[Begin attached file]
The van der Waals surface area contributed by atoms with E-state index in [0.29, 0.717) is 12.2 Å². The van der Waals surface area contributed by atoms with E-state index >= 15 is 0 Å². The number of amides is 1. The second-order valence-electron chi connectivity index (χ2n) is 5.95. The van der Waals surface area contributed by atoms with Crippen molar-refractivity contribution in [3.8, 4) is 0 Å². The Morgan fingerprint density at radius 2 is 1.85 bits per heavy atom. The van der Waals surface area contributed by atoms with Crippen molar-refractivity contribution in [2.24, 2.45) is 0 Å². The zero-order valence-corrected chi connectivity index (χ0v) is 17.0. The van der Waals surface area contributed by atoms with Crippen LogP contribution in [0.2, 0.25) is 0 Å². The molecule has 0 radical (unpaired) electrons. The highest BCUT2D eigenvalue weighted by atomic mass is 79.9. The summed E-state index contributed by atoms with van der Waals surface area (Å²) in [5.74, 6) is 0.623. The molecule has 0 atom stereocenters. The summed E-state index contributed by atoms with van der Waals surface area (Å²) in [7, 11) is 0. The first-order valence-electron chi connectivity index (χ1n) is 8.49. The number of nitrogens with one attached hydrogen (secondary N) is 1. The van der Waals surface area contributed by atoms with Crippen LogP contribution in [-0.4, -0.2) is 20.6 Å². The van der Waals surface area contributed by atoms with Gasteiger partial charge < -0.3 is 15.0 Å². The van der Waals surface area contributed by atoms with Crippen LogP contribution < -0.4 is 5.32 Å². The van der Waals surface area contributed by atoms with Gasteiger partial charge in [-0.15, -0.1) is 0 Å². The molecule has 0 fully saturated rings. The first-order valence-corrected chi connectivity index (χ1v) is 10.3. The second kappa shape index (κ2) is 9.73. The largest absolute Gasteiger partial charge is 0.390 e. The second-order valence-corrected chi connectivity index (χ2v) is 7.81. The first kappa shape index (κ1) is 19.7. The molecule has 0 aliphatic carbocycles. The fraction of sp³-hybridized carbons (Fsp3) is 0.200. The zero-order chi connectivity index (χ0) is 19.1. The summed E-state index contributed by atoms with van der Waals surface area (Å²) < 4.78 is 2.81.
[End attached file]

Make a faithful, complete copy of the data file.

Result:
The van der Waals surface area contributed by atoms with E-state index in [0.29, 0.717) is 12.2 Å². The van der Waals surface area contributed by atoms with E-state index >= 15 is 0 Å². The number of amides is 1. The second-order valence-electron chi connectivity index (χ2n) is 5.95. The van der Waals surface area contributed by atoms with Crippen molar-refractivity contribution in [3.8, 4) is 0 Å². The Morgan fingerprint density at radius 2 is 1.85 bits per heavy atom. The van der Waals surface area contributed by atoms with Crippen molar-refractivity contribution in [2.24, 2.45) is 0 Å². The zero-order valence-corrected chi connectivity index (χ0v) is 17.0. The van der Waals surface area contributed by atoms with Crippen LogP contribution in [0.2, 0.25) is 0 Å². The molecule has 0 radical (unpaired) electrons. The highest BCUT2D eigenvalue weighted by atomic mass is 79.9. The summed E-state index contributed by atoms with van der Waals surface area (Å²) in [5.74, 6) is 0.623. The molecule has 0 atom stereocenters. The summed E-state index contributed by atoms with van der Waals surface area (Å²) in [7, 11) is 0. The first-order valence-electron chi connectivity index (χ1n) is 8.49. The number of nitrogens with one attached hydrogen (secondary N) is 1. The van der Waals surface area contributed by atoms with Crippen LogP contribution in [-0.4, -0.2) is 20.6 Å². The van der Waals surface area contributed by atoms with Gasteiger partial charge < -0.3 is 15.0 Å². The van der Waals surface area contributed by atoms with Crippen LogP contribution < -0.4 is 5.32 Å². The van der Waals surface area contributed by atoms with Gasteiger partial charge in [-0.15, -0.1) is 0 Å². The molecule has 0 fully saturated rings. The first-order valence-corrected chi connectivity index (χ1v) is 10.3. The second kappa shape index (κ2) is 9.73. The largest absolute Gasteiger partial charge is 0.390 e. The second-order valence-corrected chi connectivity index (χ2v) is 7.81. The first kappa shape index (κ1) is 19.7. The molecule has 0 aliphatic carbocycles. The fraction of sp³-hybridized carbons (Fsp3) is 0.200. The zero-order chi connectivity index (χ0) is 19.1. The summed E-state index contributed by atoms with van der Waals surface area (Å²) < 4.78 is 2.81.